Stanford Student Group Petitions University After Brock Turner's Sexual Assault Conviction: 'They Can Do More'
An online petition demanding Stanford apologize and increase its resources allocated for sexual violence prevention has gained almost 80,000 signatures
In the wake of the high-profile sexual assault conviction of former student Brock Turner against an unconscious woman, the Stanford Association of Students for Sexual Assault Prevention, a student advocacy group, has launched a Change.org petition directed at Stanford that has gained almost 80,000 signatures.
The petition demands that Stanford immediately and publicly apologize to the survivor, offer accommodations including counseling to the survivor, increase the number of resources allocated for sexual assault prevention, introduce new requirements on sexual assault education, increase its counseling resources and administer a national, uniform “climate survey” regarding sexual violence in fraternities.
Last Thursday, Turner, a 20-year-old former Stanford University swimmer, was sentenced to six months in county jail. The sentence drew widespread criticism and gained national attention after the survivor shared an emotional letter directed at Turner, which she read in court after his sentencing. Prosecutors had asked for six years.
The petition states: “While this case, like many others, demonstrates the problems of the legal system and the prevalence of rape culture, there are still ways in which Stanford University can step up and support the survivor.”
Turner has admitted to the sexual contact but maintained it was consensual. In a statement to the judge, he cited peer pressure and campus drinking culture as factors in his behavior.
Stanford student Matthew Baiza, the co-author of the petition, tells PEOPLE, “The important thing is that we can always do more to have education efforts and create a climate on campus that supports survivors. If you read into what our petition says, we’re not saying that the university is doing anything wrong, but the university can always do more. All of this injustice has occurred, but the university can step up and show some more support.”
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Currently, incoming freshmen must complete an online sexual assault, drug and alcohol educational program, but Baiza, 20, says this doesn’t go far enough.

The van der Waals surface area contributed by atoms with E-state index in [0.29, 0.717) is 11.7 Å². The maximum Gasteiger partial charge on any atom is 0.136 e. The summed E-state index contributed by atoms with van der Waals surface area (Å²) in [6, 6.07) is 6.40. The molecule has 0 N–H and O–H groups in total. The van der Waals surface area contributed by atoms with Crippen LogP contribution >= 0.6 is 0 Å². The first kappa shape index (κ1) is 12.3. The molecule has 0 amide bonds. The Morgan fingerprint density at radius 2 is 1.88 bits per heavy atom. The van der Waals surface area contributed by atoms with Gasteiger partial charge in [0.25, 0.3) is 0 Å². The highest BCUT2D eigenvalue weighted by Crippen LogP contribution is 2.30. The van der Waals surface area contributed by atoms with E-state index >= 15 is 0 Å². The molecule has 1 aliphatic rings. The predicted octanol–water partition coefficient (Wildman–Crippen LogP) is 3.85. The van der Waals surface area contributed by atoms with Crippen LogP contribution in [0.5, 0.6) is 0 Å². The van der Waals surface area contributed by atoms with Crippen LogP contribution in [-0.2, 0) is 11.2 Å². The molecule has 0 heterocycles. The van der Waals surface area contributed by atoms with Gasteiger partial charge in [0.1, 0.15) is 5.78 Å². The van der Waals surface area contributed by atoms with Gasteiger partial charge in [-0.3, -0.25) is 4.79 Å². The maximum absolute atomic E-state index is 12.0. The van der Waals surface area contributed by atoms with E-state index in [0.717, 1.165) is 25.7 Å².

“It’s so easy for anybody to play all the videos, not watch it and just answer the questions at the end,” Baiza says. “We need to create this idea of active learning by continually engaging with the material and we need to find a way to more actively engage the community.”
Stanford Statement: ‘Stanford University Did Everything Within Its Power to Assure that Justice was Served’
Stanford released a statement on its website that read, in part, “Stanford University did everything within its power to assure that justice was served in this case, including an immediate police investigation and referral to the Santa Clara County District Attorney s Office for a successful prosecution.
“Stanford urges its students to do the right thing and intervene and we are proud of our students for stopping this incident. Many other student witnesses cooperated in the investigation. Once Stanford learned the identity of the young woman involved, the university reached out confidentially to offer her support and to tell her the steps we were taking.
It continued: “There has been a significant amount of misinformation circulating about Stanford s role. In this case, Stanford University, its students, its police and its staff members did everything they could,” the Stanford statement reads. “Stanford University takes the issue of sexual assault extremely seriously and has been a national leader in taking concrete steps to implement prevention programs, to train students on the importance of bystander intervention, to provide support to students who may experience sexual assault and to assure that cases are handled fairly and justly.”
Baiza is critical of the statement, saying, “The university sounded more reactive than proactive.”
He adds, “They’re trying to defend themselves instead of taking a step back and saying ‘We’re going to support the survivors, we’re going to make a change.’ They were responding by saying we have all these great things that we’re doing already. There’s a difference in those two types of messaging. It’s not just going to happen with one or two people, it’s not just going to happen with one or two student groups.”